Throughout the show, swimming and water reemerge intermittently as motifs. In both the opening credit sequence and as displayed within the BoJack-Pool painting hanging in his home, BoJack frequently finds himself submerged, looking upward toward the surface for someone to pull him out of the water. The painting itself is a mock recreation of David Hockney’s 1972 painting “Portrait of an Artist (Pool with Two Figures),” sold at Christie’s for $90.3 million in 2018. It remains the most expensive work ever sold by a living artist.
While “Portrait of an Artist” portrays Hockney’s unyielding pain following a tumultuous break up with fellow artist Peter Schlesinger (who Hockney depicts as the man staring downward into the pool at a swimmer believed to be the new love object of Schlesinger’s eye), the painting’s message takes on a further evocation in the context of BoJack’s struggles as a character.
It recalls the myth of Narcissus, who rejected all those who longed for him in favor of his own reflection, which seized him into a fatal paralysis. When BoJack attempts to take control of the creative process in writing his memoir toward the end of the first season, his idea for an ending involves him growing old at a summer home in Maine, with time spent swimming in the nearby lake.
“When I get too old to take care of myself, I go for one last swim,” he says. “I know I can’t make it back to shore. I’m too weak, too tired. So I just let the water take me under.”
Later in the same episode, in the midst of a drug-induced haze as they stare at his painting, BoJack asks Diane whether they should help the BoJack in the painting who seems to be struggling to swim. “No,” she replies. “He loves treading water.” The toil of the BoJack in the painting reveals that of the BoJack in the real world — frantically scrambling to make progress and to find meaning. Just as Narcissus lacks the volition to pull himself from his own gaze, BoJack finds himself both captivated and enslaved by the trauma of his past.
The water metaphor is cemented in the Emmy-nominated “Free Churro,” a tour-de-force episode in which BoJack, in the form of a eulogy at his mother’s funeral, delivers a 20-minute soliloquy and meditation on the ways in which the failures and cynicism of his parents were projected onto him. He notes that for all of the ways in which he and his parents were at odds with one another, there was one particular, lifelong sensation that bonded them. They “knew what it was like to spend your entire life and feel like you’re drowning … All three of us were drowning and we didn’t know how to save each other, but there was an understanding that we were all drowning together,” he says.
The episode takes its title from a moment reflected upon by BoJack, when, after telling a Jack in the Box drive-thru attendant that his mother just died, he’s offered a free Churro as a condolence. Just like when he realizes that his mother’s final words “I see you” were actually “ICU,” and that she wasn’t offering him some deathbed recognition or atoning for her transgressions as a mother, but instead was reading the letters on the wall of the hospital, BoJack is hit with the comprehension that meteoric events like the death of a parent are not always followed by meteoric meaning. Suffering, as BoJack is again reminded of, does not always have meaning, and that it’s up to us to attribute personal significance to it. In doing so, we give ourselves the hope of forging a new path amongst the ashes of our own trauma.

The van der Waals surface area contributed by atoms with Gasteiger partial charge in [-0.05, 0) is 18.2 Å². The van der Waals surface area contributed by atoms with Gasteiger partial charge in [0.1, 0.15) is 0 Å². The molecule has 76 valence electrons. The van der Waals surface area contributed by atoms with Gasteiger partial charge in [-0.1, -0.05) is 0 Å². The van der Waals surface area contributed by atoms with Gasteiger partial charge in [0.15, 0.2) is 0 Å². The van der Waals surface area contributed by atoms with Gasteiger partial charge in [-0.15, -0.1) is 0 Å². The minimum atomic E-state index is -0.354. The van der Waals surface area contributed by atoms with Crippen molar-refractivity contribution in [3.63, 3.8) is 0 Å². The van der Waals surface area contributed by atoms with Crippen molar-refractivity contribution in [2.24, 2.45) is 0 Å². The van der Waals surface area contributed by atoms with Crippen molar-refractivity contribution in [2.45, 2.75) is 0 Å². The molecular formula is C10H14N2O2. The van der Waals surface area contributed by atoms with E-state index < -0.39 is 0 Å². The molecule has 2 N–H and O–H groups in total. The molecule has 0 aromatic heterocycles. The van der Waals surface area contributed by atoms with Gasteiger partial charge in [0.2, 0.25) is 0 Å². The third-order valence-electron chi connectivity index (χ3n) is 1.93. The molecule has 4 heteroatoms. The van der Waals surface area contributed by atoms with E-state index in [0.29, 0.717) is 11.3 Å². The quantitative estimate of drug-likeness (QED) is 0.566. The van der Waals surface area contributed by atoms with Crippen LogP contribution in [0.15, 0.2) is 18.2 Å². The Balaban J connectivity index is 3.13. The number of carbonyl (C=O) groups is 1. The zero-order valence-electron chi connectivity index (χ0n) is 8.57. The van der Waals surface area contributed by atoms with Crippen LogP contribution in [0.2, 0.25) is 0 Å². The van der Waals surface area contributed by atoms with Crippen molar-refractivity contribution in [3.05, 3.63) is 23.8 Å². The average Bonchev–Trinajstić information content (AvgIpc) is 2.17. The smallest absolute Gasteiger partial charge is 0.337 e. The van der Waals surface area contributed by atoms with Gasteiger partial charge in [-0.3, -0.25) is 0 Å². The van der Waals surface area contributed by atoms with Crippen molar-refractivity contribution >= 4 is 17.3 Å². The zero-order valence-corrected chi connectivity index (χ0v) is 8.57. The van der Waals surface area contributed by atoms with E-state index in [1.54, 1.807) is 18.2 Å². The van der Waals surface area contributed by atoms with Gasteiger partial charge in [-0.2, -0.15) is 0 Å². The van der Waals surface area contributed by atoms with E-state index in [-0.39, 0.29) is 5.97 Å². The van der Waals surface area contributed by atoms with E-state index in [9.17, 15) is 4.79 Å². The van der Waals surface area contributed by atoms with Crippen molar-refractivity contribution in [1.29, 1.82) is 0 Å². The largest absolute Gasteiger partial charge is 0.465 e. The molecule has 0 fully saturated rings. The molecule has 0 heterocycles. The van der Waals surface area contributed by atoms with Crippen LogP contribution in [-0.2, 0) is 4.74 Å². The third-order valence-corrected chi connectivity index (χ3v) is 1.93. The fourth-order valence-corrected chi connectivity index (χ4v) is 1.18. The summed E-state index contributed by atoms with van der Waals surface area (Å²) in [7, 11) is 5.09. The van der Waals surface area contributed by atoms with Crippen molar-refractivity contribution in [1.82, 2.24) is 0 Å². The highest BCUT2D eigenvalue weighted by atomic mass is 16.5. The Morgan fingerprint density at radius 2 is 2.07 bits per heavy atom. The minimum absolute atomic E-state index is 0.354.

“Everything can be taken from a man but one thing: to choose one’s attitude in any circumstance,” writes Frankl. “Man is not fully conditioned and determined but rather determines himself whether he gives in to conditions or stands up to them.”
It is this thematic thread which weaves together the central conflict of BoJack Horseman: can BoJack show courage in the face of that choice? Can he confront his own conditioning and determine himself? Can he and will he pull himself out of the waters into which he was submerged from birth?
The significant depths from which BoJack must swim upward are revealed to us slowly throughout the series. In season four’s “The Old Sugarman Place,” we’re introduced to BoJack’s ancestors and to Beatrice as a young girl, as they spend a weekend away at their lake house in Michigan. The bright, wholesome dynamic maintained by the family rapidly unravels when Crackerjack, Beatrice’s brother and BoJack’s uncle, is killed in action fighting overseas. Beatrice’s mother quickly crumbles under the weight of this newfound trauma, eventually resulting in a partial lobotomy to relieve her pain. She makes Beatrice promise never to love someone as much as she loved Crackerjack, planting the conceptual seed within Beatrice that to love requires forming unfettered attachments, and that to avoid the incomprehensible pain that follows the breaking of those attachments, the only remedy is to cease forming them in the first place.
Within the episode, BoJack in present time visits the Sugarman lake house, now a dilapidated husk of its former self, to try and gain some much needed perspective after the death of Sarah Lynn. As he walks through the rooms, we simultaneously see flashbacks of the Sugarmans dealing with the aftermath of Crackerjack’s death. The confrontation of their familial trauma starts to blend with that of BoJack’s in the present. We see the Sugarmans as ghosts, but certainly not as anachronisms. The effects of those events several decades before BoJack walked back into that lake house led him to its doorstep. The Sugarman memories and their traumatic thread is stitched into BoJack himself; he carries the scars with him always.
The episode’s lyrical and thematic payoff arrives later in the season with “Time’s Arrow,” a sequence that elaborates upon the trauma of Beatrice and traces her cynicism to an adolescence riddled with hardship and emotionally stunting landmines. We see Beatrice and her father navigate the breakdown of their family’s structure, as her mother’s condition further worsens. The resulting toxicity manifests in a noxious father-daughter relationship as Beatrice ages, causing her to rebel against the affluent structures of her upbringing. Instead of entering into a marriage that could potentially be advantageous for Sugarman business prospects, Beatrice spitefully chooses the uncouth and incompatible Butterscotch Horseman, whose only motivation is to rub shoulders with prominent Beatnik writers in San Francisco. The couple’s one-night stand has lifelong implications, particularly for their doomed offspring in BoJack.